Alongside the HTC Windows Phone 8X, Nokia’s Lumia 920 is the flagship handset for Microsoft’s new Windows Phone 8 operating system. Finnish mobile giant Nokia has bet big on Windows Phone, being the only major operator to solely use the software on its smartphones since the launch of the Lumia 800 last year.
We liked the Windows Phone 8X pretty much across the board, but Nokia’s latest top-end Lumia is in many ways even better; bringing an arguably superior camera, wireless charging and a range of additional software features. But the elephant in the room remains the Windows Phone ecosystem. Until Microsoft’s software can truly get the app factor, it is a poor relation to Apple iOS and Google Android.
The Lumia 920 is a hefty handset. At 130mm in length and 70mm width, it is pretty standard for a new phone, but the 10.7mmm girth is not what you would call slim. Weighing 185 grams, this chunky slab feels like a Samsung Galaxy S3 if it put on a few pounds, but the Lumia 920 is also not an ugly beast either.
The phone follows the design of previous Nokia Lumia devices; featuring a tactile one-piece polycarbonate body. Available in black, white, red and yellow, the device feels very much like a premium product that has been made with care and quality materials. The front is dominated by the display, coated in Gorilla glass for extra protection, and the corners have been toughened for extra strength. Whilst the Lumia 920 lacks the finesse of the Apple iPhone 5, it certainly feels like it could cope with whatever life throws at it.
The power, camera and volume buttons on the side have a shiny coating, and there is a headphone jack and SIM card port on the top, and micro-USB and speakers on the bottom. The rear is completely clear apart from the stylish dark silver stripe bearing the Nokia and Carl Zeiss lens branding around the camera.
There is no micro-SD slot included in the phone for additional storage, meaning users are left with just the 32GB on-board, which might feel a little stingy for some – although you do get 7GB of free cloud storage via SkyDrive.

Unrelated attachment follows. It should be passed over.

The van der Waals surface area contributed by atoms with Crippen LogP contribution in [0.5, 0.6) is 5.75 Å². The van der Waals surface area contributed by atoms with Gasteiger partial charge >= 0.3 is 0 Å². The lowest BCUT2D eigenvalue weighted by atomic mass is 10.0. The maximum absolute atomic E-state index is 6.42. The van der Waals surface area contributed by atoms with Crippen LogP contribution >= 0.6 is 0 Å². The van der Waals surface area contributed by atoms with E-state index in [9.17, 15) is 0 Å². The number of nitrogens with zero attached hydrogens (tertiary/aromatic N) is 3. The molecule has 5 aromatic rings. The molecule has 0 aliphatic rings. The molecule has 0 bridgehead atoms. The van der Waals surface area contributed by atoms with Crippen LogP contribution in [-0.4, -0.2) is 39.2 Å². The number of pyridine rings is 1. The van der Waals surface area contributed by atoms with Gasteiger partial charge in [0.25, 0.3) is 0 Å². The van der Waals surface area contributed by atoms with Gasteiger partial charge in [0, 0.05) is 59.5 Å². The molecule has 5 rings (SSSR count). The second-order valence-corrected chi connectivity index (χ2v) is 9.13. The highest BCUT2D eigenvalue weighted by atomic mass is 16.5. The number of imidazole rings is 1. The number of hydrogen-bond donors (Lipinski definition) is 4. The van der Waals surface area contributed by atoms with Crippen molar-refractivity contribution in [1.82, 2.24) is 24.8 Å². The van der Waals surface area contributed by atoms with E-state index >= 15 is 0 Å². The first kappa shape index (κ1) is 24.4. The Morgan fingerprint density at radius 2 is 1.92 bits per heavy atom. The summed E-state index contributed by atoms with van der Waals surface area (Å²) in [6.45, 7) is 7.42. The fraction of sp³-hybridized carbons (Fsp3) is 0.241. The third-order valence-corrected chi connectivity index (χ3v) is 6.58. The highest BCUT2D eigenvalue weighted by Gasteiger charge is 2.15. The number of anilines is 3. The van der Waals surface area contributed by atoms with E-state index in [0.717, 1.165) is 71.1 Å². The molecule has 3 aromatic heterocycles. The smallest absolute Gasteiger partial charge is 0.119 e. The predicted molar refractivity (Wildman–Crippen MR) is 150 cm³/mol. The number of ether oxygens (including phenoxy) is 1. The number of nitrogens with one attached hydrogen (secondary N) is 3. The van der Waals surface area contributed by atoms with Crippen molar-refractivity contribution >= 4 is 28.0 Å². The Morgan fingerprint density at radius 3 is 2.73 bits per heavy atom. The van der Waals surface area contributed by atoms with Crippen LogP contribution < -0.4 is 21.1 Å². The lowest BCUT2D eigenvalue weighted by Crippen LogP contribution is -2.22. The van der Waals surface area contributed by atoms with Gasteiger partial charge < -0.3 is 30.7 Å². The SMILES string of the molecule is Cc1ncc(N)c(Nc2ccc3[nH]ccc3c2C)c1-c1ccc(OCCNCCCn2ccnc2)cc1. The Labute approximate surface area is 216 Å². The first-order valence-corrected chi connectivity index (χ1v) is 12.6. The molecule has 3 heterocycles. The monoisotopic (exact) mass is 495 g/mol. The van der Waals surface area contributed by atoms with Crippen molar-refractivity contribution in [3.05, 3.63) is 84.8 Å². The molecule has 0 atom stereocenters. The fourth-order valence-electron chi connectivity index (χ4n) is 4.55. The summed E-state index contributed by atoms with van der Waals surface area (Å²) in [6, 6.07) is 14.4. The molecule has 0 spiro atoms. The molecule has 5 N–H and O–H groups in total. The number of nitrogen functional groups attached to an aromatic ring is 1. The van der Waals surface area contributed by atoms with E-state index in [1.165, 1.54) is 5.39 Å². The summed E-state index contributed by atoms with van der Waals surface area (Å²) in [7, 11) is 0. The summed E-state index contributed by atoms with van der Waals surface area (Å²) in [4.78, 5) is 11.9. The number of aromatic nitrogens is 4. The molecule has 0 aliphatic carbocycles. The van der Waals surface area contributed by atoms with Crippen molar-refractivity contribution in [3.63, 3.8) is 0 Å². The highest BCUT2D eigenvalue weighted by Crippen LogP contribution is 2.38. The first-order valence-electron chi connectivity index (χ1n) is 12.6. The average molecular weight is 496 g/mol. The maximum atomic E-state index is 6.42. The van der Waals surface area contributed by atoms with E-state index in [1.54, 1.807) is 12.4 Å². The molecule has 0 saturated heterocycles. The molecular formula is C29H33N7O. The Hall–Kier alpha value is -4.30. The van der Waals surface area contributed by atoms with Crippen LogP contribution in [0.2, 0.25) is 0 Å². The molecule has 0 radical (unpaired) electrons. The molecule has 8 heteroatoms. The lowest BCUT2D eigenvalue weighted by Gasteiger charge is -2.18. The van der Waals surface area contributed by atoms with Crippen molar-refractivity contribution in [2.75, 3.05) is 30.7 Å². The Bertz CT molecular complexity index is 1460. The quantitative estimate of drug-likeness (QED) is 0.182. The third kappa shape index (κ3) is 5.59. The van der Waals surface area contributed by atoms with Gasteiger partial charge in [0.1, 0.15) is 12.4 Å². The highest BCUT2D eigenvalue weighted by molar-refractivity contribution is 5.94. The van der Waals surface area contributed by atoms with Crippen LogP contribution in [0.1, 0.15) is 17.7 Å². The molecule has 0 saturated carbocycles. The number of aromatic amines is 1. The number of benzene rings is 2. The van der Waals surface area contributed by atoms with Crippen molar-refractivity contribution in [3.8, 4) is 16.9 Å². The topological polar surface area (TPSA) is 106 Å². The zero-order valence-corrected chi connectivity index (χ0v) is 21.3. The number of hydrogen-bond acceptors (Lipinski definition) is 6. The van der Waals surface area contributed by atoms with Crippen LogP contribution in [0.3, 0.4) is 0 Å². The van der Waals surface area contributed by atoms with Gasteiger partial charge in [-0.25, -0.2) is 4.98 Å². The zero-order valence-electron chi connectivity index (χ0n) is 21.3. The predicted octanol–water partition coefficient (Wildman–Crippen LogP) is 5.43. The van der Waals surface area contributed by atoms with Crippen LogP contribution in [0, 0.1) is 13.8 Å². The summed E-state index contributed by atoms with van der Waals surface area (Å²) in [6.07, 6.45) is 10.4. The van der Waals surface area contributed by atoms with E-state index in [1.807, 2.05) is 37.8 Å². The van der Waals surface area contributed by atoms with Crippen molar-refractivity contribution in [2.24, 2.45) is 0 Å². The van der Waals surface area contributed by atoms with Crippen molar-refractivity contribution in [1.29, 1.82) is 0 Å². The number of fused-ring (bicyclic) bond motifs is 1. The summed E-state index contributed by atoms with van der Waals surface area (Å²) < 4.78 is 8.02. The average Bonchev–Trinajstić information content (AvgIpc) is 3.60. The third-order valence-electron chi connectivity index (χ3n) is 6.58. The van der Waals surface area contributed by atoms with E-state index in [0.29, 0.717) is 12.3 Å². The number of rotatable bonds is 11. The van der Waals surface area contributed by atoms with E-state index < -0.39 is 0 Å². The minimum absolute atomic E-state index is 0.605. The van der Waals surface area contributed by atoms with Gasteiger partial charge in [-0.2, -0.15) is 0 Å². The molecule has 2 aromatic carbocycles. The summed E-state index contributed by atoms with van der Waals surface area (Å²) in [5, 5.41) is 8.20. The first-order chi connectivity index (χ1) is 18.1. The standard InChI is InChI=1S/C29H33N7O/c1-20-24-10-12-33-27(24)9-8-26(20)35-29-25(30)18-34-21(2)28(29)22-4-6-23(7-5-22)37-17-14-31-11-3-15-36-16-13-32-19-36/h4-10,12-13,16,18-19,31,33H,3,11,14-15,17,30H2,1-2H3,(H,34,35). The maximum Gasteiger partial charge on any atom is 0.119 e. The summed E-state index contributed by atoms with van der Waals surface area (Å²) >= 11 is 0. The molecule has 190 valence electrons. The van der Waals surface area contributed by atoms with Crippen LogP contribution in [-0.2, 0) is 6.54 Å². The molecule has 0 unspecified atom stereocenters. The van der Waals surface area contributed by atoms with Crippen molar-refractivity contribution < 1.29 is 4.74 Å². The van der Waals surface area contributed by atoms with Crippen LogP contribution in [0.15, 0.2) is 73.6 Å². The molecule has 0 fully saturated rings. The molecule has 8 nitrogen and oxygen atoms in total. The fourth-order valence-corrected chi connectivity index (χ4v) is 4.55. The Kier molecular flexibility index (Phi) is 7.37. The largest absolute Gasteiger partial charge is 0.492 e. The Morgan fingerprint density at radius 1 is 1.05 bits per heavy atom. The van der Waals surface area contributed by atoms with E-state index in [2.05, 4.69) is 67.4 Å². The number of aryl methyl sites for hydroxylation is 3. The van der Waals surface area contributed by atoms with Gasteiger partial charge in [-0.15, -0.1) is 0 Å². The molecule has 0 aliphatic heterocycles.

With the release of Windows Phone 8, Microsoft introduced support for high definition screens to its operating system. Nokia has taken full advantage by fitting the Lumia 920 with a display measuring 4.5-inches on the diagonal and a resolution of 768×1280 pixels. That gives a pixel density of 332ppi, beating the iPhone 5’s 326ppi, although it is doubtful most people will notice the difference.
Text on web pages or eBooks appears sharp and crisp, while images and video are displayed in sumptuous detail. Nokia has also fitted the screen with ClearBack technology, which makes blacks even deeper. To see the benefit of this, just switch the Windows Phone 8 Start screen theme to ‘dark’ and see the excellent contrast against the bright live tiles.
Nokia has also fitted the phone with super-sensitive touchscreen technology that allows the display to still be used while wearing gloves. This does indeed work with most materials, although we found that touch with heavier woollen gloves did not always register.
Nokia has arguably missed a real opportunity to release the first quad-core Windows Phone device, instead fitting the Lumia 920 with a 1.5GHz dual-core processor and 1GB of RAM. However, that is better than Windows Phone 7 devices which were limited to just a single core.
The smartphone competition has moved on, including the recent Android-powered Google Nexus 4 boasting a 1.5Ghz quad-core chip with 2GB of RAM, and a cheaper price than the Lumia 920. But Nokia’s handset still performs admirably at most tasks. The most demanding apps, such as Real Racing 2, would stretch the Lumia 920, but most of them are not available on Windows Phone anyway.
The phone supports wireless charging by placing it on a special matt that is connected to the mains. This is a pretty good feature as you don’t need to constantly tangle with wires and can create a set charging point, such as on a desk or by a bed. But if you want to move the charging apparatus then it is pretty much the same as using a normal charger.
Ever since the Lumia 920 was released earlier in the month, users have reported issues with rapid drain of its 2,000mAh cell battery. Indeed, our test handset was very thirsty and drained around 50% in a matter of just a few hours. The Lumia 800, Nokia’s first Windows Phone flagship handset released last year, was also hit with similar complaints. Nokia later issued a software patch to fix the problem, and so it will probably do the same here.
Culled From: digitalspy